To succeed in China, the Jesuits built close linkages with the emperor's court and with elite literati in Peking. To ease integration they dressed in silk robes after the mandarin fashion and lived in well-appointed houses that contrasted sharply with their vows of poverty and egalitarian ideals. To facilitate communication they delved into Confucianism and argued that it was not a religion but a secular system of politics and ethics; hence, its practices could be recast within a Christian mold. Critics pounced on their tolerance of ancestor tablets within the Chinese Rites, despite Jesuit protestations that these were no longer for "worship of ancestors" but simply paid "gratitude" to forebears. Some scholars see the China Jesuits and their cultural accommodation as forerunners of "modern" or "tolerant" attitudes, but debate remains (p. 61). A cynic could seize on the fact that when Ricci died in 1610 and was allowed to be buried near Peking, other Jesuits appealed to their Confucian duty to care for an ancestor's tomb to justify their continued presence. Illustrations from Chinese Jesuit publications show a mix of standard Christian and Chinese motifs not pursued by Brockey. For example, a seventeenth-century Madonna and Child image from Shaanxi province shows the Christ Child with a topknot, a class indicator marking the Ming scholar/official.
As Brockey recounts, the Jesuits found that rhetoric could win the day only with the literati. For "rustics" in the countryside, missionaries behaved as "wandering holy men," relying on gravitas, theatrics, and gifts of religious objects to win converts (p. 96). New converts were not burdened with large numbers of spiritual obligations, such as the Catholic feasts and fasts. An enterprising missionary claimed credit for a much-needed rainstorm that occurred during one of his masses. Some converts also attributed magical powers to their new devotional objects, and Jesuits allowed such beliefs to assist in spreading their message.
A fascinating aspect of the China mission was the Jesuits' use of science as a Trojan horse for their goal of religious conversion. Science gave them the power of prediction, particularly in astronomy. They identified gaps in Chinese knowledge and corrected the Chinese calendar, which played a central role in selection of auspicious dates for activities. Several Jesuits pursued careers as writers, translators of European scientific texts, cartographers, and scientific advisors; some assumed leadership roles in the Imperial Astronomical Bureau in Peking. Several collaborated with Chinese scholars to produce world atlases and treatises on astronomy and mechanics. Typically, Jesuits are praised for transmitting European science and technology to China, but Brockey concludes that they were not grandly trying to build a bridge between civilizations; rather, they had "ulterior religious motives" (p. 15). With the Manchu invasion and the slow collapse of the Ming state, Jesuits proclaimed loyalty to whoever was in power and quickly expanded their field in the absence of strong authority, then offered their services at the court of the new Manchu (Qing) emperor. Two even became Qing representatives at border negotiations with Russia.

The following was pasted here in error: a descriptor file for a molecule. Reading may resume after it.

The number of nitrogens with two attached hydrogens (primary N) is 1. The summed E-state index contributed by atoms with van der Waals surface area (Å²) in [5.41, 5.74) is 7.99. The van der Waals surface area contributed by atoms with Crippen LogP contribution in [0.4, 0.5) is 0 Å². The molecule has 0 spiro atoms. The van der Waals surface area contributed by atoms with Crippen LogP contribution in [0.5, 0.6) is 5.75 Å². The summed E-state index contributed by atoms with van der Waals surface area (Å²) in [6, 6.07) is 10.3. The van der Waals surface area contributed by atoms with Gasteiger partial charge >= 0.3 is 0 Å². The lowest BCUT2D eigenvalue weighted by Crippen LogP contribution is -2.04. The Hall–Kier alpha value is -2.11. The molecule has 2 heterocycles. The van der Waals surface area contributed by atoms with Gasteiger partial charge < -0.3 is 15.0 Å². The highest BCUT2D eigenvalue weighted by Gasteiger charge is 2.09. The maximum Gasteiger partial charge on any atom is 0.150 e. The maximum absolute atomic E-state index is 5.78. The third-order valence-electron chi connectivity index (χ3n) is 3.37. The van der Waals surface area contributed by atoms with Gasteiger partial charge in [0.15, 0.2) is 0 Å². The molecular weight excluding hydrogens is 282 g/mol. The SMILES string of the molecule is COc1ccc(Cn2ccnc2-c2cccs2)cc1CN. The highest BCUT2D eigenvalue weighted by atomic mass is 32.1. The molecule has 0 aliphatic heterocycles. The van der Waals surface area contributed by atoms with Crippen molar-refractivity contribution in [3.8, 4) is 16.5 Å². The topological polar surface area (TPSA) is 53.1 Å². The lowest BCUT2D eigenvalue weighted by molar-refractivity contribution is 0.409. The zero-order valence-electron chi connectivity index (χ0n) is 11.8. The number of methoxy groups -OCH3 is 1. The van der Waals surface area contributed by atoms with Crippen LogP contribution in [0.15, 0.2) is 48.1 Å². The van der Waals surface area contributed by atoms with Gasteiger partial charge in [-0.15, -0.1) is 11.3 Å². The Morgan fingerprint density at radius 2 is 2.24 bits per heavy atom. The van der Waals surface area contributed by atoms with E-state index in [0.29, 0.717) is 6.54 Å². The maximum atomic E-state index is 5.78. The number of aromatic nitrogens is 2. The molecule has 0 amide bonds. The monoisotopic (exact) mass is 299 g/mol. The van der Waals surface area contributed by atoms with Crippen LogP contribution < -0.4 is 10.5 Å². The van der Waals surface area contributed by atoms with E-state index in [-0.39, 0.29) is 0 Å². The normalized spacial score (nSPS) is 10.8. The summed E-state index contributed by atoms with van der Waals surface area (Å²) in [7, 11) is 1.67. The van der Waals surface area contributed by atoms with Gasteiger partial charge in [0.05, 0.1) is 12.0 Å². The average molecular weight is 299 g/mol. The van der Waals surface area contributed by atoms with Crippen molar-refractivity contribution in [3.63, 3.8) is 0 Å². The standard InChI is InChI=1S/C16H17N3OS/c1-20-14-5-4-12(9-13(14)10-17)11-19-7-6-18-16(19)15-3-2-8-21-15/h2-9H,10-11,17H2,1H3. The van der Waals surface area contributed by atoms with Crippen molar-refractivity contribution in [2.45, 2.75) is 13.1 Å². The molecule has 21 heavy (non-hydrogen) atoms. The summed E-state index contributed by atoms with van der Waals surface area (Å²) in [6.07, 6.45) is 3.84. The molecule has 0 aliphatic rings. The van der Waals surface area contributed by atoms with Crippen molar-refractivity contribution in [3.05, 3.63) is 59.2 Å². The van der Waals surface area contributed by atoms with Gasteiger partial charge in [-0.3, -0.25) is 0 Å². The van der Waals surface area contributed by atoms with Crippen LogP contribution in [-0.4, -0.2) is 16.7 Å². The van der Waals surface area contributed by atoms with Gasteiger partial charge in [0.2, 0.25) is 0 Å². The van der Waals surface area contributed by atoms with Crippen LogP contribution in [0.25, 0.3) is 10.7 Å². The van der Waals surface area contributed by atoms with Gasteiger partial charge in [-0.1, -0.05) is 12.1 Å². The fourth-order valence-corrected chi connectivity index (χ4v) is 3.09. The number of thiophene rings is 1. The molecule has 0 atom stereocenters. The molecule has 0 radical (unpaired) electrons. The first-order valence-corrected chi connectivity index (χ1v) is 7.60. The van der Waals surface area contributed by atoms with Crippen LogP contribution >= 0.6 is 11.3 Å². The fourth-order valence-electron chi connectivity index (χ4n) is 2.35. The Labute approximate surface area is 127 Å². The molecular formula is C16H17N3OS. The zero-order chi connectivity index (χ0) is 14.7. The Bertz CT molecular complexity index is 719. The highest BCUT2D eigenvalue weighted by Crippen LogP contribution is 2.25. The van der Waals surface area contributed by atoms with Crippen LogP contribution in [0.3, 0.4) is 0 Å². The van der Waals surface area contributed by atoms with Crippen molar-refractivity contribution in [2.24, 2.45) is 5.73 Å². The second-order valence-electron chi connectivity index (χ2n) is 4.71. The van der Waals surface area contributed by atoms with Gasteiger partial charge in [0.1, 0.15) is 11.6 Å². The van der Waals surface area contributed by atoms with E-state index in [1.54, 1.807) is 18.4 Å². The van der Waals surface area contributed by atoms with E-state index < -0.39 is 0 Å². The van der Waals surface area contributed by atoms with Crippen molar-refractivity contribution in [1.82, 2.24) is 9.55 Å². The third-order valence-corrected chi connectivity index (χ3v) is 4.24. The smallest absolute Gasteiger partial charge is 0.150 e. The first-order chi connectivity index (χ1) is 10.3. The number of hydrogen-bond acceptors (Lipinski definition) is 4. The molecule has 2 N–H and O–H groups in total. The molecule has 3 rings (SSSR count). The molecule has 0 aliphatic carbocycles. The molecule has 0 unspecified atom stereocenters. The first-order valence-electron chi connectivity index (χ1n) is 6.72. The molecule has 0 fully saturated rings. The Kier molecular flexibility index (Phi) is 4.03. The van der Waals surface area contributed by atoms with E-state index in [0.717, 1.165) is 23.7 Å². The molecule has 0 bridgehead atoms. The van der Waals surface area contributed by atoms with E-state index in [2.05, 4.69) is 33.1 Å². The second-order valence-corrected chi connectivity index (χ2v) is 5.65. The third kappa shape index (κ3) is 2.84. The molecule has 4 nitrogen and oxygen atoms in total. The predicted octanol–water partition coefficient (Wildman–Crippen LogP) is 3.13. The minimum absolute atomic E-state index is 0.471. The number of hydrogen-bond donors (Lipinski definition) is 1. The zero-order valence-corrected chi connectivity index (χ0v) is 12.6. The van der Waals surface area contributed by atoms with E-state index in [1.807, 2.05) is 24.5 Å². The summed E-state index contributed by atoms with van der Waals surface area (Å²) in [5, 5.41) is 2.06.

When possible, Jesuits shrewdly appropriated existing religious loci for their own sanctuaries; old icons were smashed and new symbols emplaced. In the case of a failing Buddhist temple, this created "sadness" among its former devotees (p. 325). But small groups of converts became legion, and in time a religion of converts became a faith of families. Increasing numbers and geographical expansion stretched missionary abilities to the limit, for priests were few. Chinese lay catechists and trained coadjutors were delegated some of the needed roles, as priests traveled around carefully planned circuits. By 1700, there were Jesuit residences in North Zhili, Shanxi, Shaanxi, Henan, South Zhili/Jiangnan, Zhejiang, Jiangxi, Fujian, Shandong, and Huguang provinces, as well as Macau, the entire field tended by only thirty-six priests and six coadjutors. They organized an infrastructure of women's and men's confraternities devoted to piety, charity, penitence, and teaching of children. Prayer leaders and regular meetings reinforced discipline, drawing on the Chinese "national pastime" of associations (p. 368).
Yet the system remained a house of cards, poorly provisioned by a mother church increasingly alarmed by Jesuit accommodation of Chinese ritual and dress. Worse still, when Rome accepted that Chinese Christians could train as priests the Jesuits demurred, possibly because Chinese clergy, not being exotic, might cloud their cultivated public image as scholar-priests and weaken the potency of the message. The Jesuits displayed elitism if not racism in defending their moral superiority as scholars of Christianity. They saw China as a "vast and highly fertile vineyard of the Lord that needed tending by Europeans" (p. 177). Despite the chronic lack of manpower, they sought to exclude other Christian orders from China, lest the emperor realize that Jesuit practice was not synonymous with Christianity as a whole. Even French Jesuits were viewed with suspicion reflecting the competing imperial goals of the two groups' royal sponsors. Other missionary orders ultimately undermined the Jesuit mission by appealing to European authorities. Nor did this competition escape the attention of the Yongzheng emperor, who saw threats in the orders' ambitions. Much as Jesuits had exhorted converts to burn pagan religious images, in 1723, the emperor consigned all Christian images to flames, and, in 1724, the Jesuits (save for a few serving the court or hiding in the countryside) were exiled to Macau.